Selection of three Pampero rum bottles on wooden table

Brand Page

Pampero

Estimated read time: 5 mins 

History & Heritage

In 1938, two ambitious, self-made Venezuelans, Luis Toro and Alejandro Hernández, saw that their country’s intense climate and distinctive landscape of mountain, jungle and coast came together to create a set of unique – almost magical – conditions, perfect for making one of their favourite things: rum.  

 

Inspired by the craftsmanship and artisanal skill of local llaneros (traditional herdsmen who roamed the savannahs and wetlands), they founded their distillery in Caracas and set about creating a rum that embodied the vibrant, intrepid spirit of the Venezuelan people.  

 

Not only did Toro and Hernández create a rum of unparalleled intensity and richness of flavour, they were also true innovators, defining new ways of aging spirits and setting the standard for rum production in Venezuela for generations to come. 

The Making of Pampero

Venezuela sits at the confluence of three contrasting environments: the Caribbean, the Andes and the Amazon. Here, the heat, humidity and pure mountain water combine to grow exceptionally sweet sugarcane. This makes for the richest molasses which in turn produce some of the finest rums in the world.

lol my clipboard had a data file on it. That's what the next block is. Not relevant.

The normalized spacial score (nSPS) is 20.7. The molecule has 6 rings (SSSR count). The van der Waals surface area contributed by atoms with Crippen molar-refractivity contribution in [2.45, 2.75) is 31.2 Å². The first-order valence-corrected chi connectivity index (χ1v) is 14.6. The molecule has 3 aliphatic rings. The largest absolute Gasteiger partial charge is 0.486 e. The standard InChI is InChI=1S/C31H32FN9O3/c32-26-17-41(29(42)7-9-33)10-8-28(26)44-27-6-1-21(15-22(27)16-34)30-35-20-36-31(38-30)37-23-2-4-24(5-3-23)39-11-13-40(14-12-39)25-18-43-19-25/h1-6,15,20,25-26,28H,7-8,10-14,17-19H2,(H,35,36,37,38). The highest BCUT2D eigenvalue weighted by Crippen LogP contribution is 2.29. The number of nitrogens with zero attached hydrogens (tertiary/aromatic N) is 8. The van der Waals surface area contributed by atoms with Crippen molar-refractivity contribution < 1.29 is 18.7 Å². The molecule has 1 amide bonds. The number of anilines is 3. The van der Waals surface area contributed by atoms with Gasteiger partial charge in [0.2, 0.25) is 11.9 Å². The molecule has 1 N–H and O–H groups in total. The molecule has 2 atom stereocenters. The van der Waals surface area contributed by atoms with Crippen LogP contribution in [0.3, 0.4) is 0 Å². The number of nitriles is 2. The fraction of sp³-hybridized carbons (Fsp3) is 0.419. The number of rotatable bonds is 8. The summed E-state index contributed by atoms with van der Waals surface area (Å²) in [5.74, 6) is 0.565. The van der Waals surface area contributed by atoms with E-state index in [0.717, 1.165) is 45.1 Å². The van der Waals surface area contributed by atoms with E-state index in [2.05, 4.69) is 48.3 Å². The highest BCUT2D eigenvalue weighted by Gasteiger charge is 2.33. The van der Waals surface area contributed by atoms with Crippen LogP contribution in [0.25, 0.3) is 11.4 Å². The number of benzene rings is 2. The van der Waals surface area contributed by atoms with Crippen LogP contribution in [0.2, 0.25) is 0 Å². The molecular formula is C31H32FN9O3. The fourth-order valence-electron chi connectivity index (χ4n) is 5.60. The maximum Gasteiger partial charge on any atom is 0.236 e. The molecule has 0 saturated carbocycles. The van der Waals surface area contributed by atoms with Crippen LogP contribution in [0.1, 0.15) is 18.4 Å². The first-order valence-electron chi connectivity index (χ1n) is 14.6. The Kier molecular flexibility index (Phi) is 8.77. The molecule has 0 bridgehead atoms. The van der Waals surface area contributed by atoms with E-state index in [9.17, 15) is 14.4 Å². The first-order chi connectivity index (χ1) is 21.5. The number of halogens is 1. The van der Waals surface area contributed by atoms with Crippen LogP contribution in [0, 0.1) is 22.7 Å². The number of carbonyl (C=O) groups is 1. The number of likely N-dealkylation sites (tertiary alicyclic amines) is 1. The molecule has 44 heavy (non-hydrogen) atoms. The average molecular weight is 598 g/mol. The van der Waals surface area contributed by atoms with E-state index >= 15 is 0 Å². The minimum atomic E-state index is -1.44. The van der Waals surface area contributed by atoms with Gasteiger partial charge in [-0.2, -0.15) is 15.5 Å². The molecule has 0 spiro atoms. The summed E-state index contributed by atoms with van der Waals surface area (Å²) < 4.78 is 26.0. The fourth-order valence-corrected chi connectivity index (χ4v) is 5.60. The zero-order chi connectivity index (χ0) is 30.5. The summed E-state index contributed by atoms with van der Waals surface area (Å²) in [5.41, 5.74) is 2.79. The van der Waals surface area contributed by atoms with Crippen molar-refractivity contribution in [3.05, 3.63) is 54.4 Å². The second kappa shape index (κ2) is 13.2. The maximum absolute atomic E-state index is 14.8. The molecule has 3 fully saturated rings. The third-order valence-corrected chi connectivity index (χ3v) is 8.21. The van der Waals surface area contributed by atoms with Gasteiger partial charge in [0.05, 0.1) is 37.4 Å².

Unusually for a rum distiller, Pampero uses column, kettle batch and copper pot stills to produce its liquids, each triple distilled for purity. This creates a lot of extra work, but produces subtle differences, giving Pampero one of the widest palettes of flavours with which to build and blend its rums.  

 

All Pampero rums are aged in a mixture of bourbon, Scotch or sherry oak barrels to develop the liquid characteristics and broaden the range of flavours and colours to choose from. The rum in these barrels matures quickly, as the heat of the Venezuelan microclimate breathes flavours into the liquids at a faster rate than anywhere else in the world. 

Interesting Facts

  • The intense microclimate in Venezuela matures liquids three times faster than in chilly Scotland. So, a 7-year-old Venezuelan rum has the qualities of a 21-year-old Scotch! 

 

  • Pampero is proudly the first rum to be accredited añejo (‘aged’) by the Venezuelan government, thanks to its two-year minimum maturation process.